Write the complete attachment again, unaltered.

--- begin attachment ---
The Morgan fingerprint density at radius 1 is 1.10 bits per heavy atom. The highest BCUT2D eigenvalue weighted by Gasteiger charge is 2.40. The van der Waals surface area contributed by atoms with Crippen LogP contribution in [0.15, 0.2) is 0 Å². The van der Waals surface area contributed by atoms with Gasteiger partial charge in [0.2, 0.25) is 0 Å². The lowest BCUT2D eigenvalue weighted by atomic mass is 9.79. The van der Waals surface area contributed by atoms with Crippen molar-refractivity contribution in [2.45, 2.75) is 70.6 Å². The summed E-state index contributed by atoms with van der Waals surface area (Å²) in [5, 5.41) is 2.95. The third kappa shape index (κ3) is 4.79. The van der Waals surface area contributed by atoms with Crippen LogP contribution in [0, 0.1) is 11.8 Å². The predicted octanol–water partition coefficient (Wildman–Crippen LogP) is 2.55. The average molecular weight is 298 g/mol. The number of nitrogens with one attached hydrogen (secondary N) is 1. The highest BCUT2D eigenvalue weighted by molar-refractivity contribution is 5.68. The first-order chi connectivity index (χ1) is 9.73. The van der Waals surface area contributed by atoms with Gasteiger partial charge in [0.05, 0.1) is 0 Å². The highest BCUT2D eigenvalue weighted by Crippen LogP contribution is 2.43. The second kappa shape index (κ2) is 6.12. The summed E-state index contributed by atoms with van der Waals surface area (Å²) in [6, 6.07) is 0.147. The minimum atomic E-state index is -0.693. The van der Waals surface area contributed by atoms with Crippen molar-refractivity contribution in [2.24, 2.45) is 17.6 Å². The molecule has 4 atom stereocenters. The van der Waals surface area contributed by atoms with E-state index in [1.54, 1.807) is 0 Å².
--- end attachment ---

The Morgan fingerprint density at radius 1 is 1.10 bits per heavy atom. The highest BCUT2D eigenvalue weighted by Gasteiger charge is 2.40. The van der Waals surface area contributed by atoms with Crippen LogP contribution in [0.15, 0.2) is 0 Å². The van der Waals surface area contributed by atoms with Gasteiger partial charge in [0.2, 0.25) is 0 Å². The lowest BCUT2D eigenvalue weighted by atomic mass is 9.79. The van der Waals surface area contributed by atoms with Crippen molar-refractivity contribution in [2.45, 2.75) is 70.6 Å². The summed E-state index contributed by atoms with van der Waals surface area (Å²) in [5, 5.41) is 2.95. The third kappa shape index (κ3) is 4.79. The van der Waals surface area contributed by atoms with Crippen LogP contribution in [0, 0.1) is 11.8 Å². The predicted octanol–water partition coefficient (Wildman–Crippen LogP) is 2.55. The average molecular weight is 298 g/mol. The number of nitrogens with one attached hydrogen (secondary N) is 1. The highest BCUT2D eigenvalue weighted by molar-refractivity contribution is 5.68. The first-order chi connectivity index (χ1) is 9.73. The van der Waals surface area contributed by atoms with Gasteiger partial charge in [0.05, 0.1) is 0 Å². The highest BCUT2D eigenvalue weighted by Crippen LogP contribution is 2.43. The second kappa shape index (κ2) is 6.12. The summed E-state index contributed by atoms with van der Waals surface area (Å²) in [6, 6.07) is 0.147. The minimum atomic E-state index is -0.693. The van der Waals surface area contributed by atoms with Crippen molar-refractivity contribution in [2.24, 2.45) is 17.6 Å². The molecule has 4 atom stereocenters. The van der Waals surface area contributed by atoms with E-state index in [1.54, 1.807) is 0 Å².